Christopher M. Wright is a Washington, D.C.-based freelance writer.
Virtual Offices: Remote Control
Thinking of taking your brokerage virtual?
July 1, 2007
Replacing your traditional residential real estate office with a virtual operation sounds great in this age of mobile technology. But how do you manage an untethered sales force? Start with the idea that managing a virtual office differs little from managing a brick-and-mortar office. You still need to keep associates on task, for example, and help them avoid carelessness that can lead to legal trouble.
In some ways, management of such issues may become easier. Remote communication encourages people to get right to the point and not waste time kvetching, says Larry A. Whited Sr., CRB, CRS®, head of Cincinnati-based WEBMLS, which has 136 mobile associates throughout Ohio. “It’s the best management job I’ve had in my life,” he says.
One drawback, however, is that you don’t have the opportunity to watch over your associates as you otherwise would. To be an effective, then, you should follow these three rules:
- Affiliate only associates who are equipped for the virtual approach.
- Create a process for monitoring transactions.
- Maximize opportunities for in-person get-togethers.
Starting With the Right People
Here’s a puzzle that might tax even the most logical thinker: If you’re a broker managing a virtual office, do you hire rookie associates or veterans? Tech-savvy practitioners or those with less knowledge but an eagerness to learn?
The answer is, it depends on your perspective.
“You’re not going to have brand-new associates work from home,” says Donald Snider, GRI, broker-owner of EIEIO.com, a virtual company in the Washington, D.C., area. Rookies need training, mentoring, and close monitoring — things that can best be accomplished in person. Snider oversees a half dozen associates at EIEIO.com.
Seasoned associates bring the maturity necessary for staying on task when no one’s around to prompt them, agrees Whited. “If you need somebody to cheerlead you out of bed to go to work every day, stay where you’re at.”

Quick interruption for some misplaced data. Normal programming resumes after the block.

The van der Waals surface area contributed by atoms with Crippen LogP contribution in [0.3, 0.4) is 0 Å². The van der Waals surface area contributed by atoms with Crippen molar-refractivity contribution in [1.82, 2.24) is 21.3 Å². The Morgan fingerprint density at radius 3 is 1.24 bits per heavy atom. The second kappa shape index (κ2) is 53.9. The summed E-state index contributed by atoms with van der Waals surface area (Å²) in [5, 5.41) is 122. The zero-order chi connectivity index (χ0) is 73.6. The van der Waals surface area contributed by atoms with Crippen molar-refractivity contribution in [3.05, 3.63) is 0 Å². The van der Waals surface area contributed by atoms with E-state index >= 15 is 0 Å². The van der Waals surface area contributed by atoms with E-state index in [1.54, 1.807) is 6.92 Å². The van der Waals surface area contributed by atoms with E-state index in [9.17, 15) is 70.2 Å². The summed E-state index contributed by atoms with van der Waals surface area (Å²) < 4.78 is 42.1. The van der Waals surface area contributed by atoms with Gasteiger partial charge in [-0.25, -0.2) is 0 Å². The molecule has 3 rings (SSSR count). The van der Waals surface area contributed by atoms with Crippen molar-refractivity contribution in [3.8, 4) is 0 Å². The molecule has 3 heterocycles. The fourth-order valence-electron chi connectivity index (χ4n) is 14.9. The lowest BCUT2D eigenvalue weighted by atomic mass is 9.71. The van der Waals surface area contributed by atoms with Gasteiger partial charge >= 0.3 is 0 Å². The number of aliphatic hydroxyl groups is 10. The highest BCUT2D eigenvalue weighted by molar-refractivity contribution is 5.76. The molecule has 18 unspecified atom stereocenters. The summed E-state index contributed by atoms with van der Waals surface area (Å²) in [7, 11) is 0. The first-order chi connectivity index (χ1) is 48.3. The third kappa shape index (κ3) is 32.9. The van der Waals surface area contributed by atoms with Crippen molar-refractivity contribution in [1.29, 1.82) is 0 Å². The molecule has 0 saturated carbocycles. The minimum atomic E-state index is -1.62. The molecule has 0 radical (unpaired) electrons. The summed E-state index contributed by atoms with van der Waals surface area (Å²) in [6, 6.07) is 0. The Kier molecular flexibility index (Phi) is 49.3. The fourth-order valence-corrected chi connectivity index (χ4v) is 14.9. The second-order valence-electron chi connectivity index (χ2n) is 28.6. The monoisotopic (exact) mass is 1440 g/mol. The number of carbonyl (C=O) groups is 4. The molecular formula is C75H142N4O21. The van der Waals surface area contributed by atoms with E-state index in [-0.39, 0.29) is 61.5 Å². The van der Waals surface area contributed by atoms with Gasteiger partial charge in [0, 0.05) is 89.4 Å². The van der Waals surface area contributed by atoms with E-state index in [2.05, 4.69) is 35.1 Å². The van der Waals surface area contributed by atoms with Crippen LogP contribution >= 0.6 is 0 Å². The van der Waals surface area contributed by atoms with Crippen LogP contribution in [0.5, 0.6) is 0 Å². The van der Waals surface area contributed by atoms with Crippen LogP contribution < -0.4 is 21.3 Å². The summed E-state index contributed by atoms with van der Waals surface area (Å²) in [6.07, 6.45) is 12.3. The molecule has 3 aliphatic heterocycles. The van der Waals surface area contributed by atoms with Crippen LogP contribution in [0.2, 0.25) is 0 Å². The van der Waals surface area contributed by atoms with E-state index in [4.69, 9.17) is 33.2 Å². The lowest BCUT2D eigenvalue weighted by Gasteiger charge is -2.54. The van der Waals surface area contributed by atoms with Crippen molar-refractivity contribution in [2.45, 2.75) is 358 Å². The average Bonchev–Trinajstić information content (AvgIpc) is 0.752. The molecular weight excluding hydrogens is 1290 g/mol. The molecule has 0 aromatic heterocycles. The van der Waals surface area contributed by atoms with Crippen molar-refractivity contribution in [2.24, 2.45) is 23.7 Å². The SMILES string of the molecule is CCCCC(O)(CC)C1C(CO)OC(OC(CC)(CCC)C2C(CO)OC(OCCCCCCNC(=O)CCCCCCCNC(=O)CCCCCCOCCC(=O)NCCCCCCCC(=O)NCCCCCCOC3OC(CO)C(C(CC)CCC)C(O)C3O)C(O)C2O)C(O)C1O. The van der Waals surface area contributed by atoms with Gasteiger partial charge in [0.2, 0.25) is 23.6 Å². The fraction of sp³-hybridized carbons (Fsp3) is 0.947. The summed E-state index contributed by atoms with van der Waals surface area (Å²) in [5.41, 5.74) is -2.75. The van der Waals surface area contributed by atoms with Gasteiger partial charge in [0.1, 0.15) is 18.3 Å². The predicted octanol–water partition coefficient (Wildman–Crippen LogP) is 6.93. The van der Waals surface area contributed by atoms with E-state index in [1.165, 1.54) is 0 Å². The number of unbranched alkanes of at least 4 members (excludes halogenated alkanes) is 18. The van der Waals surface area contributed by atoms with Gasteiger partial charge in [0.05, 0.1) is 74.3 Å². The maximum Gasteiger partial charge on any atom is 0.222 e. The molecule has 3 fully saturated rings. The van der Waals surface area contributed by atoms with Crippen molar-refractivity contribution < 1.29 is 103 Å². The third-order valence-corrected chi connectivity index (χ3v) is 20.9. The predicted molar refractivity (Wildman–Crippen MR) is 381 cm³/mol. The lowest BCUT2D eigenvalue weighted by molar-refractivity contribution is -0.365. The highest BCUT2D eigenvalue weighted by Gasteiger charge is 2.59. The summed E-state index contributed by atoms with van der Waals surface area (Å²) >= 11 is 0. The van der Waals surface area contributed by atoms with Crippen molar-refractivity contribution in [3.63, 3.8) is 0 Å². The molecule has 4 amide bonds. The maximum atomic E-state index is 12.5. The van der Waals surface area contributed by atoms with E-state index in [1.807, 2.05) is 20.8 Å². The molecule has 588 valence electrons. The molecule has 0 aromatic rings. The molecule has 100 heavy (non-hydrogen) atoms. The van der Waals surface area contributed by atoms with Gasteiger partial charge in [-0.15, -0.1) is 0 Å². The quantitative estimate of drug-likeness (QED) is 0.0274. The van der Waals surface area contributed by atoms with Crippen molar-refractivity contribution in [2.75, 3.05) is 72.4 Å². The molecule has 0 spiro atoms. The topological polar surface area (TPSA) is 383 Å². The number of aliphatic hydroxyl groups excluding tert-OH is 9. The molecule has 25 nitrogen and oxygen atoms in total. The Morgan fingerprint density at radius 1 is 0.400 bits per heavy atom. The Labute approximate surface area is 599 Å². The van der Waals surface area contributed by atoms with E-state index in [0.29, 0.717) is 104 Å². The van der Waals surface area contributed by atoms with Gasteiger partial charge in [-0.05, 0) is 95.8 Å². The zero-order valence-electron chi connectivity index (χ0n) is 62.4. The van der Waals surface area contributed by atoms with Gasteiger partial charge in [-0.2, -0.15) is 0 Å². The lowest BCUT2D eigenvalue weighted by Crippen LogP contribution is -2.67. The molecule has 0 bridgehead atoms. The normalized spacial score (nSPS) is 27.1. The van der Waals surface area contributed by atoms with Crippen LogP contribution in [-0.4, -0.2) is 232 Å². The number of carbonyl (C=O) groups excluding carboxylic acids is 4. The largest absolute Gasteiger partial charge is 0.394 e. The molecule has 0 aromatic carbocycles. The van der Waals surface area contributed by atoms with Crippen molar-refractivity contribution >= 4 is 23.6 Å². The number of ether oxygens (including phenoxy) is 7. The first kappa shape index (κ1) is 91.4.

But Chris Crocker, who launched a virtual Coldwell Banker office in Manhattan Beach, Calif., finds that new associates can manage their time effectively. The 16 associates with the office — about half of them tech-savvy 20- and 30-somethings who’ve entered real estate as a second caree — have proved his point, he says.
“We started out looking for associates with a strong technical aptitude but quickly discovered that [the virtual concept] appealed as much to those with little technical experience but a strong desire to learn or grow by adapting to technology,” says Crocker.
The office has become a diverse mix of generations — X’s, Y’s, and boomers. They come into the branch office once a week for coaching; that’s been all the institutional prompting they’ve needed to maintain their productivity, he says.
The Priority of Paperwork
Since a virtual office doesn’t allow you to stop by your associates’ desks for a quick chat, just to touch base about how things are going, how do you keep tabs on things?
You shouldn’t have to, says Whited, at least if you hire pros.
Whited says he doesn’t touch a transaction until the file is complete. Associates follow a checklist. Once they’ve dotted all the i’s and crossed all the t’s, they send him a PDF of the complete transaction.
It takes him about five minutes to review the file to see whether all the bases have been covered: contract signed, disclosure forms executed, and so on, he says.
Snider is more hands-on. Even though he employs a transaction coordinator, he follows each transaction himself and has all listings and contracts faxed to him for review. Because his brokerage is small, with a half dozen associates, he can give each transaction his personal attention.
Beyond handling day-to-day management of all the details, the transaction coordinator relays to Snider any complaints or other messages that come in from clients. The messages serve as an early warning signal: “If there’s a problem with a customer, I’m going to hear about it,” he says.